Business speeches donít need to be a boring dialog totally involved with figures and projections. They can be interesting, dynamic and captivating -- and still incorporate the figures and projections needed to communicate the intended business message. The key is to include appropriate stories at strategic points in the speech, particularly at the beginning and conclusion.
In recent months, Iíve presented storytelling programs for many groups.
Several program requests came from leaders of business and professional groups. It confirmed by belief that business people love a good story and respond positively.
Storytelling, in verbal or written form, has the unique quality of captivating the listenerís attention and concentration. The stories themselves can dramatically illustrate techniques that can produce more business success and creative ideas for business growth and development, or they can set the stage for a special business report. After the telling of a good story, an audience is attentive and programmed to really listen to the speaker.
Also, as a result of the positive audience response to an introductory story, the speaker has more self-confidence in delivering his primary message. and can do so more forcefully.
Speechwriters would be well advised to seek special stories that not only fascinate the audience but have viable educational and motivational qualities in themselves. For example, after presenting a recent storytelling program at the Reagan Presidential Library in California, I was approached by a young businessman.
"Your story about the California Gold Rush gave me some good ideas about expanding my own business," he said. He referred to the part in my story about gold prospector John Studebaker. When this prospector couldnít find any gold, he teamed up with a blacksmith and started making wheelbarrows to sell to other gold prospectors. He became known as "Wheelbarrow Johnny" and made so much money selling wheelbarrows he subsequently was able to launch a very successful automobile manufacturing operation, making cars that carried his name.
"I operate a reasonably successful coffee bar in a shopping mall," the man at the Reagan Library told me. "On Monday, Iím going to look into possibilities of selling coffee makers and other related items in my shop. Thanks to you, and John Studebaker, for the idea."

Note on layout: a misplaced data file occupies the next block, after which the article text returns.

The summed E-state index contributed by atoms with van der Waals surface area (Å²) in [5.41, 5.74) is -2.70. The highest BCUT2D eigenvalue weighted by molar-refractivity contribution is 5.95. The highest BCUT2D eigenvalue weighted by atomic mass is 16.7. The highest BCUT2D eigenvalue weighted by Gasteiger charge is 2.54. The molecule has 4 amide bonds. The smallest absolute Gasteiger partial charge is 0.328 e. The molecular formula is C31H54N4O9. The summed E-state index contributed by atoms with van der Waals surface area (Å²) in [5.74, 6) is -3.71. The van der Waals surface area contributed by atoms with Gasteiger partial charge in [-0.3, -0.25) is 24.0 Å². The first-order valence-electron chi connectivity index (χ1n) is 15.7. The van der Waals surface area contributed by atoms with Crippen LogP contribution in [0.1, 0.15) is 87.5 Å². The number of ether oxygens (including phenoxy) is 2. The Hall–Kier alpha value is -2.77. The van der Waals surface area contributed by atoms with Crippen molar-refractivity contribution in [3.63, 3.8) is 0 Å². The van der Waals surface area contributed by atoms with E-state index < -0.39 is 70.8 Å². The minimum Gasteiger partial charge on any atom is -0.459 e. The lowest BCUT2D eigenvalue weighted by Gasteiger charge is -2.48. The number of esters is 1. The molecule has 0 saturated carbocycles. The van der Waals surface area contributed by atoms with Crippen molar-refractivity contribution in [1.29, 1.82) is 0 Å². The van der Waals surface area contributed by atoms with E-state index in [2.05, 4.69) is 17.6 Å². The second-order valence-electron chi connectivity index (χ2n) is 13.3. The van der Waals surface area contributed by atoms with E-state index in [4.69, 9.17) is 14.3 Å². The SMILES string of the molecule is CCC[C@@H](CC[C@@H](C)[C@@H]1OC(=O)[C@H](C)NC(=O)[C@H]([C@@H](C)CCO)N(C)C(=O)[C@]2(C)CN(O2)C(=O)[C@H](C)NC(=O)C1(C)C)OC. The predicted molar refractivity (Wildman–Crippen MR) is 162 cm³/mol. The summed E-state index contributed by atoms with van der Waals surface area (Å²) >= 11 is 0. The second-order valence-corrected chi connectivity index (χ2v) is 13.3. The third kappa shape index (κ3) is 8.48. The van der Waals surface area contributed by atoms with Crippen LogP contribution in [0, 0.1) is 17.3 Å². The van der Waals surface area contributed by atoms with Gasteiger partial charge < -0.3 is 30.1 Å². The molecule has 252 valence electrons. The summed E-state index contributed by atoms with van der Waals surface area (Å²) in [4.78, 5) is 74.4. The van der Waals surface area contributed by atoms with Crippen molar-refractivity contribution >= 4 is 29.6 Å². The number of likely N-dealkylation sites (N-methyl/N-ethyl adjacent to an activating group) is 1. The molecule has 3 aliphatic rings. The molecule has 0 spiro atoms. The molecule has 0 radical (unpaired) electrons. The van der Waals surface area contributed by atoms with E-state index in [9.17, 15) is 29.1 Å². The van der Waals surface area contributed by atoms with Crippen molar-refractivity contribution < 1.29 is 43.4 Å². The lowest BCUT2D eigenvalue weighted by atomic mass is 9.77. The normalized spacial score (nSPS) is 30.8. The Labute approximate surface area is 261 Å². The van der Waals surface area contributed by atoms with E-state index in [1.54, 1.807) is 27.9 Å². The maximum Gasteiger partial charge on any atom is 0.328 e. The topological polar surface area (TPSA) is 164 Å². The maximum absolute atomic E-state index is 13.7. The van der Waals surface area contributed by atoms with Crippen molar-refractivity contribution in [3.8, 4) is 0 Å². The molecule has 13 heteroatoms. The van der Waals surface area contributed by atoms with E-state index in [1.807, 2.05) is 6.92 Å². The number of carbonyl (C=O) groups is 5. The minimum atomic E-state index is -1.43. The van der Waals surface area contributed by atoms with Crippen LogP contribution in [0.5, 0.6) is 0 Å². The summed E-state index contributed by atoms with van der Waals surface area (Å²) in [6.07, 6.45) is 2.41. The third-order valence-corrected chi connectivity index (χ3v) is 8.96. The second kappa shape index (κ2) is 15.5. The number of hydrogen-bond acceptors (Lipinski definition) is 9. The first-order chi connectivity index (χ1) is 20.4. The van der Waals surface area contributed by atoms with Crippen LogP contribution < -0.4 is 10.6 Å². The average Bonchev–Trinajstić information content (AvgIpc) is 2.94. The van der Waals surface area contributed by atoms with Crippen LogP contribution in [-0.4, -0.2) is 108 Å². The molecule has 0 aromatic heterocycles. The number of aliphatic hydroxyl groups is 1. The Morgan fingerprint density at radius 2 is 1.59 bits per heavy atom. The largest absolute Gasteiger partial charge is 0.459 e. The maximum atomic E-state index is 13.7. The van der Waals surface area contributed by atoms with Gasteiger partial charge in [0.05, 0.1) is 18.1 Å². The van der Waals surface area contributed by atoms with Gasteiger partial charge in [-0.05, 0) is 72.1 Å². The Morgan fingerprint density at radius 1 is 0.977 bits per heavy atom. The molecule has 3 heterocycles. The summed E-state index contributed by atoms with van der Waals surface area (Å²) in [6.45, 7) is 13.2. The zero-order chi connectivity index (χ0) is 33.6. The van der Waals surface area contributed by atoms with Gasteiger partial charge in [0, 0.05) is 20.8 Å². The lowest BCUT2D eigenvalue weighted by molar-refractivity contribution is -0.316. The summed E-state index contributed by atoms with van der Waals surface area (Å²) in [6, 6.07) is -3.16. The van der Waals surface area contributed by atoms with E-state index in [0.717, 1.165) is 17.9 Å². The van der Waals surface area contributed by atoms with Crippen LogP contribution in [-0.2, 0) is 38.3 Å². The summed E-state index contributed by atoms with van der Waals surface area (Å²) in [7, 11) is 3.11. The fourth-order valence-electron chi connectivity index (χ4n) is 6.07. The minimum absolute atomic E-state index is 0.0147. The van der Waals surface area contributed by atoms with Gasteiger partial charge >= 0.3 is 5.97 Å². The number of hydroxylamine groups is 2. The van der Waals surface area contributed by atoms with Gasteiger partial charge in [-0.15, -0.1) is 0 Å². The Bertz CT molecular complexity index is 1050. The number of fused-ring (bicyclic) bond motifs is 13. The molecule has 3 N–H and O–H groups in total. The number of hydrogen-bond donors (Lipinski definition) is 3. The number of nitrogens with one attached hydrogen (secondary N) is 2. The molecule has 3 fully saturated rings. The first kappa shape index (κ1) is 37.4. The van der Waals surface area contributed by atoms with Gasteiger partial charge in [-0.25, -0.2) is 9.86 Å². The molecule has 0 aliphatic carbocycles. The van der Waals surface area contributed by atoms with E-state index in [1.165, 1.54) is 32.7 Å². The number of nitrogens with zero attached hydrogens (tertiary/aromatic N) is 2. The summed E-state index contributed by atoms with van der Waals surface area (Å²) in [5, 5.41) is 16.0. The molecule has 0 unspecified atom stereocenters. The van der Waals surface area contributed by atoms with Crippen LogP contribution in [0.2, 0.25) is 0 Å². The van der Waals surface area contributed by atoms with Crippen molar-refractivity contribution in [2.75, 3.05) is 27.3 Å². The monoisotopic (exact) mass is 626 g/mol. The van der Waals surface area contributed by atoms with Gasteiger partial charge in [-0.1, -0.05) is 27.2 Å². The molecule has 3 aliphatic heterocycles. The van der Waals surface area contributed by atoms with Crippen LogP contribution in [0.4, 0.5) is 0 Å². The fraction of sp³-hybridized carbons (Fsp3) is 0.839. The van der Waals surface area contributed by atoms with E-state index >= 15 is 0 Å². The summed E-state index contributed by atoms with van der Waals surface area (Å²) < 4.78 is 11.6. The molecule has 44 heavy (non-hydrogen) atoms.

While listening to the story, this man could almost see Studebaker panning for gold unsuccessfully and finally coming up with the idea of making and selling wheelbarrows, he said. He could see these images in his own mind while following the storyline, and he applied the story to his own situation.
Thatís the almost magical effect of storytelling.
Creating and producing his own mental images of that scenario, rather than seeing them on a TV set or movie screen, had a much greater impact and influence in his life.
Thatís the beauty of storytelling as integral elements within a speech, and maybe the reason behind storytellingís current revival in popularity. The images are personally created by the listener -- not spoon-fed into the system with electronic images flashed on a screen via TV, movie or video. Thus, it has a much greater influence on the listener. He will remember it longer and respond to it more positively.
Storytelling is the worldís oldest communications art form. Itís been used through the ages as a key element in educating and motivating people, as well as entertaining them. Nothing has really changed in that regard, despite rapidly advancing communications technology.
In the specialized field of speech writing, the inclusion of the right stories in the right positions within the speech can be the spark that ignites a winning presentation.
C. 2000-2002 Jim Woodard is a professional storyteller and writer. He has delivered hundreds of storytelling programs for groups (children and adults) in West Coast cities and the Midwest. He also writes a nationally syndicated newspaper column.